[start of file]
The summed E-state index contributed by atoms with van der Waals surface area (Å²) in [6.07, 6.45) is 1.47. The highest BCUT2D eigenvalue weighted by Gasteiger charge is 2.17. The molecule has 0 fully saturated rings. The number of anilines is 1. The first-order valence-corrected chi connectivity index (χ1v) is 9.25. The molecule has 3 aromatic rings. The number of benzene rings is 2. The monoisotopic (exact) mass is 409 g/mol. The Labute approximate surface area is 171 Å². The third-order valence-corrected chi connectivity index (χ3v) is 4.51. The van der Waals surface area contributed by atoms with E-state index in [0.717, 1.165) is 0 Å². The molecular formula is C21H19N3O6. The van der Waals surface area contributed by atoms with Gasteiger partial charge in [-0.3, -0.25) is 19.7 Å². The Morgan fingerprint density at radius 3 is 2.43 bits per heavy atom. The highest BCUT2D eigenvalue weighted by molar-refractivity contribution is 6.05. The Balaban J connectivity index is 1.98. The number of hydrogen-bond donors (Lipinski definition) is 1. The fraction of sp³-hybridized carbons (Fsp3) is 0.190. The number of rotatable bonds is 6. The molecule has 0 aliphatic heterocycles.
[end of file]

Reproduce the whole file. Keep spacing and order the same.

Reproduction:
The summed E-state index contributed by atoms with van der Waals surface area (Å²) in [6.07, 6.45) is 1.47. The highest BCUT2D eigenvalue weighted by Gasteiger charge is 2.17. The molecule has 0 fully saturated rings. The number of anilines is 1. The first-order valence-corrected chi connectivity index (χ1v) is 9.25. The molecule has 3 aromatic rings. The number of benzene rings is 2. The monoisotopic (exact) mass is 409 g/mol. The Labute approximate surface area is 171 Å². The third-order valence-corrected chi connectivity index (χ3v) is 4.51. The van der Waals surface area contributed by atoms with E-state index in [0.717, 1.165) is 0 Å². The molecular formula is C21H19N3O6. The van der Waals surface area contributed by atoms with Gasteiger partial charge in [-0.3, -0.25) is 19.7 Å². The Morgan fingerprint density at radius 3 is 2.43 bits per heavy atom. The highest BCUT2D eigenvalue weighted by molar-refractivity contribution is 6.05. The Balaban J connectivity index is 1.98. The number of hydrogen-bond donors (Lipinski definition) is 1. The fraction of sp³-hybridized carbons (Fsp3) is 0.190. The number of rotatable bonds is 6. The molecule has 0 aliphatic heterocycles.